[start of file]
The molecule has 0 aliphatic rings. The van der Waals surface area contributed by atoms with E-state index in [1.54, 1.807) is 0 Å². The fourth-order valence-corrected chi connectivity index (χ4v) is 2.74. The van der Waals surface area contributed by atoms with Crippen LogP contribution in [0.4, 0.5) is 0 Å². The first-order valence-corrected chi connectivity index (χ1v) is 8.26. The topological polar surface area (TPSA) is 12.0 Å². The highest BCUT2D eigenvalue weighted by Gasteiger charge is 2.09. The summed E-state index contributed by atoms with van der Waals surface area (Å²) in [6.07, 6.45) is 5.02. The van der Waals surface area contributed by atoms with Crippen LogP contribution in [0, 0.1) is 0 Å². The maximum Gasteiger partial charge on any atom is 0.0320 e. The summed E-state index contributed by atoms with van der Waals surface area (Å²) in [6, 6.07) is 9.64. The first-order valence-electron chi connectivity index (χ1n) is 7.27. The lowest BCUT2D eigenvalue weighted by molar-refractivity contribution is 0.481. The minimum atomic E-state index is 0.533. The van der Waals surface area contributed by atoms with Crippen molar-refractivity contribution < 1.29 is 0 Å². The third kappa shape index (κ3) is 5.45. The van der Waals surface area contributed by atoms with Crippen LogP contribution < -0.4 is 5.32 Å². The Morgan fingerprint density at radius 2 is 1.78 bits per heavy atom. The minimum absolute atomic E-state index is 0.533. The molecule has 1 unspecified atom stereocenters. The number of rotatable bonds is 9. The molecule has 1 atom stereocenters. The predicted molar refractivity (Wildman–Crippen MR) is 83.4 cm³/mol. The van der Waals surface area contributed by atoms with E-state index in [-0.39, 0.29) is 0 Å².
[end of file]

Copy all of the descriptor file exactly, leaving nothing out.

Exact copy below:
The molecule has 0 aliphatic rings. The van der Waals surface area contributed by atoms with E-state index in [1.54, 1.807) is 0 Å². The fourth-order valence-corrected chi connectivity index (χ4v) is 2.74. The van der Waals surface area contributed by atoms with Crippen LogP contribution in [0.4, 0.5) is 0 Å². The first-order valence-corrected chi connectivity index (χ1v) is 8.26. The topological polar surface area (TPSA) is 12.0 Å². The highest BCUT2D eigenvalue weighted by Gasteiger charge is 2.09. The summed E-state index contributed by atoms with van der Waals surface area (Å²) in [6.07, 6.45) is 5.02. The van der Waals surface area contributed by atoms with Crippen LogP contribution in [0, 0.1) is 0 Å². The maximum Gasteiger partial charge on any atom is 0.0320 e. The summed E-state index contributed by atoms with van der Waals surface area (Å²) in [6, 6.07) is 9.64. The first-order valence-electron chi connectivity index (χ1n) is 7.27. The lowest BCUT2D eigenvalue weighted by molar-refractivity contribution is 0.481. The minimum atomic E-state index is 0.533. The van der Waals surface area contributed by atoms with Crippen molar-refractivity contribution < 1.29 is 0 Å². The third kappa shape index (κ3) is 5.45. The van der Waals surface area contributed by atoms with Crippen LogP contribution < -0.4 is 5.32 Å². The Morgan fingerprint density at radius 2 is 1.78 bits per heavy atom. The minimum absolute atomic E-state index is 0.533. The molecule has 1 unspecified atom stereocenters. The number of rotatable bonds is 9. The molecule has 1 atom stereocenters. The predicted molar refractivity (Wildman–Crippen MR) is 83.4 cm³/mol. The van der Waals surface area contributed by atoms with E-state index in [-0.39, 0.29) is 0 Å².